By Anders Rydell; translated by Henning Koch. 368 pp. Viking, 2017. $28.

The nadir of Nazi-era depravity was the concentrated effort to employ death camps to eliminate from Europe those who did not fit into the perverted notion of Aryanism. But over the past 70 years another aspect of that Hitlerian campaign has gotten little attention: the formal effort to wipe out the cultural imprint of Nazi-targeted people by looting and destroying the records of their histories and deliberations.  

The Jews were the first targets, but libraries of Freemasons, socialists, communists, and Catholics were also looted. As the Germans conquered Eastern European countries, the Nazis added Slavs to the list. They confiscated millions of books and documents to stock German research institutions, and simply torched hundreds of millions more. Only a small portion of the institutional holdings got back to their homes; now a very few personal volumes are being returned to their owners or their heirs.

The Book Thieves, first published in Sweden in 2015 and now available for the first time in English, shines a light on the German campaign against the written word. “It was not solely a war of physical extermination, it was also a battle for memory and history,” Swedish journalist Anders Rydell writes. “The plundering of libraries and archives went to the very core of this battle for control of memory.” For the past decade, a few scholars have been charting this destruction of literature, but The Book Thieves is the first to present these events to the general public.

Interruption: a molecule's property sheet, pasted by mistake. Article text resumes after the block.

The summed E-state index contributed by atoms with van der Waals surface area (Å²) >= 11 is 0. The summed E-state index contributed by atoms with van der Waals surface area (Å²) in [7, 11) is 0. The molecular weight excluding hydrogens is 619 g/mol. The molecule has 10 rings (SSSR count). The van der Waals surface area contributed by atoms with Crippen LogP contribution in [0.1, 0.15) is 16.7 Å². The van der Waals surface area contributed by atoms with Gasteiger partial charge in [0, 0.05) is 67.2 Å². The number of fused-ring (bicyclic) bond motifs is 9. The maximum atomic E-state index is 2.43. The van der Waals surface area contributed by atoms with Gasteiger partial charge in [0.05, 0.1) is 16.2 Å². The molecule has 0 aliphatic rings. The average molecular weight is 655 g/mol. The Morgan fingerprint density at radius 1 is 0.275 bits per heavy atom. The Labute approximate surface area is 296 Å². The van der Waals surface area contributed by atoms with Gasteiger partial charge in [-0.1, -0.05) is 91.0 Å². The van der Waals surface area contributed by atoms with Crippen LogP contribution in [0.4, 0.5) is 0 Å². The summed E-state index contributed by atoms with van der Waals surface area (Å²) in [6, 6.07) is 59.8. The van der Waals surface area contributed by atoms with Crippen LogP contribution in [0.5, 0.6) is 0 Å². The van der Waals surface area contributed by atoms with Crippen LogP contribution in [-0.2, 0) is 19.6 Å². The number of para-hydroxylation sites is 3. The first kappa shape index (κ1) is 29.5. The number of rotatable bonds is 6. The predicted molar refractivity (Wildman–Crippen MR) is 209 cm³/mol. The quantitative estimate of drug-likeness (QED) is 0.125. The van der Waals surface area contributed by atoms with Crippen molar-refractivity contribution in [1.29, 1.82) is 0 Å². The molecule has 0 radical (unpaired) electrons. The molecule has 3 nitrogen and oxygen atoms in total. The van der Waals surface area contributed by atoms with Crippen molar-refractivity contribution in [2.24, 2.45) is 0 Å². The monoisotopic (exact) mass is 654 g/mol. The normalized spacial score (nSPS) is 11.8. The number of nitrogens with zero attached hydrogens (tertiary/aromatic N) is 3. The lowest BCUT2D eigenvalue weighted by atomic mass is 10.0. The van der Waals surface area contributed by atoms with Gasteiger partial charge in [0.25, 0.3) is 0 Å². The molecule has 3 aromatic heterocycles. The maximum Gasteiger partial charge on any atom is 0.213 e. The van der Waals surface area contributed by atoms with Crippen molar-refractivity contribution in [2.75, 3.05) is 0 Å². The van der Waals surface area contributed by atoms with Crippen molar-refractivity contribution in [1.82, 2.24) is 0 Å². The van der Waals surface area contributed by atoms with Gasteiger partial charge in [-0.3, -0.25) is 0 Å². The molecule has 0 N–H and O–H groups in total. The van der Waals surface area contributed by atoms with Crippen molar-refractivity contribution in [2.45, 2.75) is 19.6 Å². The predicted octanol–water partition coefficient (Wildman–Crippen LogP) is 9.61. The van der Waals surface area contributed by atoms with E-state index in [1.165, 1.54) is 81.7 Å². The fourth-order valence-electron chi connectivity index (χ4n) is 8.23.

Much of the German military and civilian population was behind the wanton destruction of books. Their confiscation, however, was primarily the effort of two rival powers battling over the spoils: Heinrich Himmler’s SS, which was mostly interested in information that helped the Nazis better understand their enemies, and chief Nazi ideologue Alfred Rosenberg’s special task force, the Einsatzstab Reichsleiter Rosenberg, or ERR, which sought after useful research materials proving Germanic superiority.  

Rydell writes well; nonetheless, this is not an easy read. The book is organized city by city following Rydell’s travels throughout Europe, a construction that inevitably leads to repetition. And the author is so intent on providing the historical setting for the book collections in each city—his 15-page chapter on the Grecian city Thessaloniki does not mention the attack on its library until the ninth page—that it often obscures the story’s main thread.  

But Book Thieves tells an important story and readers interested in understanding the full impact of the inferno Germany unleashed in World War II would do well to read Rydell’s tome.
—Daniel B. Moskowitz is a veteran journalist and frequent contributor to World War II.


This review was originally published in the May/June 2017 issue of World War II magazine. Subscribe here.